In 2010 Volvo launched a green living experiment, called One Tonne Life, to see if one family could learn to live more sustainably. That experiment, which involved other Swedish brands (Siemens, A-hus, Vattenfall, ICA), saw the Lindell family adopt a low-impact lifestyle that reduced their carbon dioxide emissions from 7.3 tonnes per year, the Swedish average for a family, to 1.5 tonnes — just shy of the one tonne goal of the project.
Now Unilever is running a UK-wide consumer challenge with 12 families to see if they can lead more sustainable lifestyles and save money on household bills. The goal is to address food waste, according to the press release for Unilever’s Sustain Ability Challenge.
Developed in partnership with The Futures Company, the challenge aims to bust the myth that it costs more to live in an environmentally-friendly fashion. The Futures Company's recent survey of 1,975 UK consumers found that seven out of 10 (68 per cent) identified the main barrier to living a more environmentally-conscious lifestyle is that it costs more — a myth that Unilever wants to overturn.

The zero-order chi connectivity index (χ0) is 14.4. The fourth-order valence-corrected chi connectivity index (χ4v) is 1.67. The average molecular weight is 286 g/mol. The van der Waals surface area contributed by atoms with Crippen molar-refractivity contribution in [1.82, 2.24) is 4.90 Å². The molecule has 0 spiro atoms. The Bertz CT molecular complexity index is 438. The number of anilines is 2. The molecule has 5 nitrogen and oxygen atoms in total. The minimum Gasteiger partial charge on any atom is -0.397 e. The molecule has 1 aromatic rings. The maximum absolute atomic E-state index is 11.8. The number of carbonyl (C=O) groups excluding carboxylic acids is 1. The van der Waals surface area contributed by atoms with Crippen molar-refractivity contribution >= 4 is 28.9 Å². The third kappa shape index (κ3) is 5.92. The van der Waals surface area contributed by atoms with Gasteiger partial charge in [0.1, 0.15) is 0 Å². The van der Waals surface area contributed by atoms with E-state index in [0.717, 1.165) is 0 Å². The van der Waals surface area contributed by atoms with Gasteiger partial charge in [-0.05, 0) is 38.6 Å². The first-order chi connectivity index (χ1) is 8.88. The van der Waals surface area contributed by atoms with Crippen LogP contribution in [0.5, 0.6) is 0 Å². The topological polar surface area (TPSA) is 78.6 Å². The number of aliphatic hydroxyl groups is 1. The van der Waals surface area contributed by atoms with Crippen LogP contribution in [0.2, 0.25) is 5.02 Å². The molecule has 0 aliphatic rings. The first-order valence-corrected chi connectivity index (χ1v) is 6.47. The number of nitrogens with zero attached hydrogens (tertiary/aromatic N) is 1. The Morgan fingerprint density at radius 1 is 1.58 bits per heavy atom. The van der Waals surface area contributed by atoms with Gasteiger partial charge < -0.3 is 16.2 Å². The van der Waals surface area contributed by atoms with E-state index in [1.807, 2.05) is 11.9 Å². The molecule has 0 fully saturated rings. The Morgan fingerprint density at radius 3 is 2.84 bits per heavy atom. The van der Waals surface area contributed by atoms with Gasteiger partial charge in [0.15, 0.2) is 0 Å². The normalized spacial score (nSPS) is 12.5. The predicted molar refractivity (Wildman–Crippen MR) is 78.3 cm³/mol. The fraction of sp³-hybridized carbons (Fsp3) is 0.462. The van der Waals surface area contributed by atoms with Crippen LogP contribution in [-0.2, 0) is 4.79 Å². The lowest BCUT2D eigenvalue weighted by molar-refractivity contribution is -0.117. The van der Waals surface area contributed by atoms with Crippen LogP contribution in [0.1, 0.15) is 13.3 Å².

“We know that nearly 70 per cent of our environmental impact occurs when consumers use our products at home so changing consumer behaviour is one of the biggest challenges we face in achieving our Sustainable Living Plan goals," commented Amanda Sourry, chairman of Unilever UK and Ireland.Continue reading...
Posted by Dale Buss on October 8, 2012 09:02 AM
Avon's Jung to leave board early, shifting focus to new CEO.
Mondelez creates Oreo and Cadbury Dairy Milk hybrid chocolate bar, acquires Italian biscuit maker from Danone.
Foxconn faces more unrest at iPhone factory as new battle brews between Apple and Samsung.
BAE deal with EADS is questioned by major shareholder.
Baxter looks to its medical-product pipeline to sustain growth.
Budweiser donates to military families via tie-in with Major League Baseball.
BuzzFeed bets on online sharing of sponsored content.
Coca-Cola India signs Bollywood star Salman Khan as brand ambassador.Continue reading...
Posted by Barry Silverstein on December 8, 2011 11:28 AM